With Great Cleavage Comes Great Responsibility
A couple of months ago, I was at a house party. A couple of guys I was with started commenting on the appearance of a woman sitting across the room. She was wearing what they considered to be a very inappropriate shirt—a low-cut v-neck that revealed what registered to them as an obscene level of cleavage. They were speculating as to why a woman would wear such a shirt in public and what her intentions were in putting it on. "If I were wearing that same shirt, it wouldn't seem inappropriate at all," I noted. Of course, it wasn't really the shirt—it was the size of the woman's breasts that was deemed socially unacceptable.
Big boobs: I don't have them. And good thing, too, because if I did, I'd have to dress myself with the expectation that others would view my anatomy as inherently obscene. This week, plus-size clothing company Lane Bryant accused FOX and ABC of refusing to air its latest lingerie commercial over decency concerns. The central objection? Lane Bryant's well-endowed underwear models revealed cleavage that was just too ample. The low-down, from Ad Week:
In a post on LB's Inside Curve blog, the company complains that "ABC and Fox have made the decision to define beauty for you by denying our new, groundbreaking Cacique commercial from airing freely on their networks." . . . The post also claims that ABC "restricted our airtime" and refused to air the spot during Dancing With the Stars, while Fox "demanded excessive re-edits and rebuffed it three times before relenting to air it during the final 10 minutes of American Idol, but only after we threatened to pull the ad buy."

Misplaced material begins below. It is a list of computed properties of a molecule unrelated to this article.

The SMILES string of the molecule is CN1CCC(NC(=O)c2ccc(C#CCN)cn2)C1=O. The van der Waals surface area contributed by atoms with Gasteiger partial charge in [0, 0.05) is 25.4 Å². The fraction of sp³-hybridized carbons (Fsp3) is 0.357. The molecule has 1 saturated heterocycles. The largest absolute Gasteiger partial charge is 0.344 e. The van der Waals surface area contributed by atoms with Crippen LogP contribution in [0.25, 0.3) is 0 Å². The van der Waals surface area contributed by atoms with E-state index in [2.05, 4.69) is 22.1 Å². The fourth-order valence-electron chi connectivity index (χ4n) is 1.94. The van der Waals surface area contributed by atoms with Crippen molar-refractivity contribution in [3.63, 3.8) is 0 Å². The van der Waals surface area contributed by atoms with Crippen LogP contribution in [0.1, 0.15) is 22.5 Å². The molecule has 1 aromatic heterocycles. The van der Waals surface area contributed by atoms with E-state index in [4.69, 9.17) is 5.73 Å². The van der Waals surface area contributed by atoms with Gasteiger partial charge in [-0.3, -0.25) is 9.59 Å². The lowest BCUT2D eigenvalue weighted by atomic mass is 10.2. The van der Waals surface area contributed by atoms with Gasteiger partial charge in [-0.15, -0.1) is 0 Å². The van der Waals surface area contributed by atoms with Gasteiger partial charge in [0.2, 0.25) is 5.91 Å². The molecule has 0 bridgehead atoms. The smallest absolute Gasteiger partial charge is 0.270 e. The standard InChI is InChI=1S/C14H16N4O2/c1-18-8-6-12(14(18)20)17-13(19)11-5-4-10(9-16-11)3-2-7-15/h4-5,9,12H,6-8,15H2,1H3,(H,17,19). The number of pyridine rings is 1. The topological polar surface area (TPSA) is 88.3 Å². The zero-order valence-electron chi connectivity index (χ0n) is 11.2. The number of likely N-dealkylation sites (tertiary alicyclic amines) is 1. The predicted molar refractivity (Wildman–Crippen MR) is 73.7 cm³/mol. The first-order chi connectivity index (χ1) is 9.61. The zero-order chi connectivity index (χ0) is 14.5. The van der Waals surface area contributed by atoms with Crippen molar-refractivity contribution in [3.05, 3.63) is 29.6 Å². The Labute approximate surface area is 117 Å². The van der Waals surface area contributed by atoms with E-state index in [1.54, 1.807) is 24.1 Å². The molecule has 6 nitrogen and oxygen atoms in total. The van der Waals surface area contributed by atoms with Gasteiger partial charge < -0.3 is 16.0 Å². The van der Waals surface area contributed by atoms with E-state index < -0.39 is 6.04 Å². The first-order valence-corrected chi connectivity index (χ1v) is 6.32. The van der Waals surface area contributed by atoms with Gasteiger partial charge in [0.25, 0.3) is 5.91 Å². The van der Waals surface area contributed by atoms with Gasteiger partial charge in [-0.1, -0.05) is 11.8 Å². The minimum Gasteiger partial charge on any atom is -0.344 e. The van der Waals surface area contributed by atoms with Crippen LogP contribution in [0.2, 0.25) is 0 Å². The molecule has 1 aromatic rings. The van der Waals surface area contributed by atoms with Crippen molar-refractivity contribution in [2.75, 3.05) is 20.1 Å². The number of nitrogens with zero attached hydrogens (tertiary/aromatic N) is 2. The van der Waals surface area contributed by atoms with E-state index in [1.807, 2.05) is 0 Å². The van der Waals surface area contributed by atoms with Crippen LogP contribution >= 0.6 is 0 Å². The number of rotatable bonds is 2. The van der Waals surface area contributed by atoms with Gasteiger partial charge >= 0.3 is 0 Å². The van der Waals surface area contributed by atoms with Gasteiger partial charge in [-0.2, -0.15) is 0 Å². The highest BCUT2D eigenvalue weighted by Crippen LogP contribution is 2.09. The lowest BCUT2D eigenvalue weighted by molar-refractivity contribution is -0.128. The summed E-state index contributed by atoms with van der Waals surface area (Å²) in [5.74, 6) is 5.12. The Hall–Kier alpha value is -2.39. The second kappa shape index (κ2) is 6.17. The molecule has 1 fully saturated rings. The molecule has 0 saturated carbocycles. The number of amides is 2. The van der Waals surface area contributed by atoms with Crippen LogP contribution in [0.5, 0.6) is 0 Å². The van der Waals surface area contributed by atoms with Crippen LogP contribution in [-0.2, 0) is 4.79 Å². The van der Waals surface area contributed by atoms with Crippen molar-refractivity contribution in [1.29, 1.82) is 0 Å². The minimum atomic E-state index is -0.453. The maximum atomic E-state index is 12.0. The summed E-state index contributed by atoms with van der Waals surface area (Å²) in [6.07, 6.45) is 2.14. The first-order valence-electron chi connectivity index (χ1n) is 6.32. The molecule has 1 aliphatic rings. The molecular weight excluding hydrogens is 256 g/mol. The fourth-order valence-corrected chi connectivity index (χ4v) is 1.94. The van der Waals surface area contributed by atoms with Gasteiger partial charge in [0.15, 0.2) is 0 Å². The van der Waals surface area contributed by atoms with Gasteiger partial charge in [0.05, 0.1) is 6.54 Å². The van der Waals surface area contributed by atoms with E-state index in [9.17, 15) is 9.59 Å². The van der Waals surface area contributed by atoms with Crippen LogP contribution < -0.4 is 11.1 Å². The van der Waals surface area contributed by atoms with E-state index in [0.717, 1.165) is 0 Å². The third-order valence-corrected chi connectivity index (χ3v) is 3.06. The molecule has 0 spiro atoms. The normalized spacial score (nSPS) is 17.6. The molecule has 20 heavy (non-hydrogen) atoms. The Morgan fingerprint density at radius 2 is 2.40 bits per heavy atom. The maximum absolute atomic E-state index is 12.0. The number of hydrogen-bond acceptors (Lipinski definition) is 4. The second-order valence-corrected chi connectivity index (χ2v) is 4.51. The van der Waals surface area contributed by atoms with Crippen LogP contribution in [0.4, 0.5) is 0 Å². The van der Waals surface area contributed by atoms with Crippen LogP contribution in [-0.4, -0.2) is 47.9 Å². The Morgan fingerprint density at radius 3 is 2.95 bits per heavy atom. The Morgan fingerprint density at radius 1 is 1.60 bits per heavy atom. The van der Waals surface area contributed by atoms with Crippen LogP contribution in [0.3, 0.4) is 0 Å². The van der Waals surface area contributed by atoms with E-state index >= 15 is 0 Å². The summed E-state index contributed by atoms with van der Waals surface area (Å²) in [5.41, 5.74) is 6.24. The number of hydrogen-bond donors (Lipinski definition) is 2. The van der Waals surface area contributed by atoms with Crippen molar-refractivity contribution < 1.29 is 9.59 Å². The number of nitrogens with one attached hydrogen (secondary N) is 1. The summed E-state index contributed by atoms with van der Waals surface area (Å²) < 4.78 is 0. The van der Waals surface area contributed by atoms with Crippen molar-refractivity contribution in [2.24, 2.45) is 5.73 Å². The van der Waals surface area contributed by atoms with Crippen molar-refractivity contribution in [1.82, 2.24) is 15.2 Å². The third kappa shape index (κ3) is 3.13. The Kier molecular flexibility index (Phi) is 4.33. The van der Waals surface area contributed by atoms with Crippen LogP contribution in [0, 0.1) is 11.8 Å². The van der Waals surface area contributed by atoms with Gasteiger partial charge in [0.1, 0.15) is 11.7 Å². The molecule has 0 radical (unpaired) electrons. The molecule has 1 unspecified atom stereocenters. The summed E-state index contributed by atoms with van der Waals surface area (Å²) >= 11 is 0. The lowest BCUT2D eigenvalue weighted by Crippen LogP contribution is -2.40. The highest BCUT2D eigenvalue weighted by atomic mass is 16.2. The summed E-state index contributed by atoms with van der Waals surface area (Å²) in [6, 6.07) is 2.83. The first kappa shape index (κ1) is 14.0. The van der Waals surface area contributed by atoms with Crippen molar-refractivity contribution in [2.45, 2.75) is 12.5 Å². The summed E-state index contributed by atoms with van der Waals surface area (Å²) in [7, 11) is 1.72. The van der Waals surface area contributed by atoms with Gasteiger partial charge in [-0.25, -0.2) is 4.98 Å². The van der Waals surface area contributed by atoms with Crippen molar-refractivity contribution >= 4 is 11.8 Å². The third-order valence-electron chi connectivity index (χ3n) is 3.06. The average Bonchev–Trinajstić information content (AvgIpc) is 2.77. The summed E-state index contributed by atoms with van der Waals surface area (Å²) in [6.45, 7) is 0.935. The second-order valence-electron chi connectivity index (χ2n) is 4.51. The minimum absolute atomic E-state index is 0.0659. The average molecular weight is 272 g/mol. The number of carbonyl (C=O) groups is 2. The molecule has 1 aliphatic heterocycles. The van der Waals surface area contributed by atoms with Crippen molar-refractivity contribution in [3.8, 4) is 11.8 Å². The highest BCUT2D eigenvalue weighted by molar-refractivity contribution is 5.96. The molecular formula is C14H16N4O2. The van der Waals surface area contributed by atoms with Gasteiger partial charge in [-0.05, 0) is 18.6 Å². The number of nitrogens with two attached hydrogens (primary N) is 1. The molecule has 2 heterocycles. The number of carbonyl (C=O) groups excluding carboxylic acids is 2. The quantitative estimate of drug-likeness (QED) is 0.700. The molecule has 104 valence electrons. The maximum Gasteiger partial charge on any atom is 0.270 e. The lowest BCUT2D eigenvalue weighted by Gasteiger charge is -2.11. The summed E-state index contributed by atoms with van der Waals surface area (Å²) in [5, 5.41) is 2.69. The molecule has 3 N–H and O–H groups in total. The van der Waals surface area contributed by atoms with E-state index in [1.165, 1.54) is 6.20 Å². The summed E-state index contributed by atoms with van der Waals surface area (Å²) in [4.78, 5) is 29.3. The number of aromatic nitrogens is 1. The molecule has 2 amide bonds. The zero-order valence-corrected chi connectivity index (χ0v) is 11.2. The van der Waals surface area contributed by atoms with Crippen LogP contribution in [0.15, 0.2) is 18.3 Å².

The post continues: "Yes, these are the same networks that have scantily-clad housewives so desperate they seduce every man on the block—and don't forget Bart Simpson, who has shown us the moon more often than NASA—all in what they call 'family hour.'"
The ad depicts several attractive, plus-sized models in the latest line of Lane Bryant lingerie. Ample cleavage—which Bryant says was a problem for the nets—is on display in the ad. "The networks exclaimed, 'She has . . . cleavage!' Gasp!'' the blog post states.
Ah, "ample cleavage"—not to be confused with the socially acceptable amount of cleavage displayed by Victoria's -Secret-sized models, who generally possess large—but apparently not obscenely large—breasts. Fox and ABC didn't respond to Ad Week's request for comment; Lane Bryant has since removed the accusatory post from its blog, Inside Curve, but it still touts the offending ad on its website as "The Lingerie Commercial Fox and ABC Didn't Want Its Viewers to See."
The lesson, ladies, is that great cleavage comes with great responsibility. People who shame women for wearing "too-revealing" clothes like to center their objections on women's clothing "choices," but make no mistake—this is not about what we choose. This is about the things we don't choose—having chests or butts or legs or necks or hair or any other part of our human bodies that others decide to project their particular sexual interests—and their slut-shaming—upon. The man who is horrified at a woman's "overly exposed" breasts will likely never have to worry about wearing one shirt—one shirt out of a lifetime of shirts—that happens to accidentally set off some random person's slut meter, because of the way his body just is. And because my breasts are smaller, less visible, less imposing than other women's breasts—because there's less boob there—I can feel free to wear the more revealing top without attracting claims of public obscenity. It seems that some women's bodies are just naturally sluttier than other women's bodies—and all women's bodies are naturally sluttier than men's bodies.